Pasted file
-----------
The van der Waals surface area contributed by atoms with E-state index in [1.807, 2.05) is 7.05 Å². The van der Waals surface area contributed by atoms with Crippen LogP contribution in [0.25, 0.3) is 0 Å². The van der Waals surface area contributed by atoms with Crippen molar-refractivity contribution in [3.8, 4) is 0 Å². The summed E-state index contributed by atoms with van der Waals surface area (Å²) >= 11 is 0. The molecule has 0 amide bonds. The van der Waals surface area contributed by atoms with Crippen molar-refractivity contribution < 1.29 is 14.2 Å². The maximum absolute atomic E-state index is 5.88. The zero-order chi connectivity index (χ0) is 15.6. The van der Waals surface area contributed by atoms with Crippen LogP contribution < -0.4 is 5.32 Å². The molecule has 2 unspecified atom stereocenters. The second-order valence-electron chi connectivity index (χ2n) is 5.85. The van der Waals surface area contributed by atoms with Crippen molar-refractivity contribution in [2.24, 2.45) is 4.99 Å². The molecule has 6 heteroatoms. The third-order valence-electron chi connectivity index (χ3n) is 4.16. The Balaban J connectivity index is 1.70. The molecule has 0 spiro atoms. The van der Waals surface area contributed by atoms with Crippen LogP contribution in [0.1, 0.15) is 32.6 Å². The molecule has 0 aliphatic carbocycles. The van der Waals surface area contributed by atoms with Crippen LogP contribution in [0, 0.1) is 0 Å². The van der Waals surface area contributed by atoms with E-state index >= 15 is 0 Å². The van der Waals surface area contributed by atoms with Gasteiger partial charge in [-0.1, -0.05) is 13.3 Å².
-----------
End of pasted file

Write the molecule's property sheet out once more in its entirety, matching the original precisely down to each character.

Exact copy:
The van der Waals surface area contributed by atoms with E-state index in [1.807, 2.05) is 7.05 Å². The van der Waals surface area contributed by atoms with Crippen LogP contribution in [0.25, 0.3) is 0 Å². The van der Waals surface area contributed by atoms with Crippen molar-refractivity contribution in [3.8, 4) is 0 Å². The summed E-state index contributed by atoms with van der Waals surface area (Å²) >= 11 is 0. The molecule has 0 amide bonds. The van der Waals surface area contributed by atoms with Crippen molar-refractivity contribution < 1.29 is 14.2 Å². The maximum absolute atomic E-state index is 5.88. The zero-order chi connectivity index (χ0) is 15.6. The van der Waals surface area contributed by atoms with Crippen LogP contribution < -0.4 is 5.32 Å². The molecule has 2 unspecified atom stereocenters. The second-order valence-electron chi connectivity index (χ2n) is 5.85. The van der Waals surface area contributed by atoms with Crippen molar-refractivity contribution in [2.24, 2.45) is 4.99 Å². The molecule has 6 heteroatoms. The third-order valence-electron chi connectivity index (χ3n) is 4.16. The Balaban J connectivity index is 1.70. The molecule has 0 spiro atoms. The van der Waals surface area contributed by atoms with Crippen LogP contribution in [0.1, 0.15) is 32.6 Å². The molecule has 0 aliphatic carbocycles. The van der Waals surface area contributed by atoms with Crippen LogP contribution in [0, 0.1) is 0 Å². The van der Waals surface area contributed by atoms with E-state index >= 15 is 0 Å². The van der Waals surface area contributed by atoms with Gasteiger partial charge in [-0.1, -0.05) is 13.3 Å².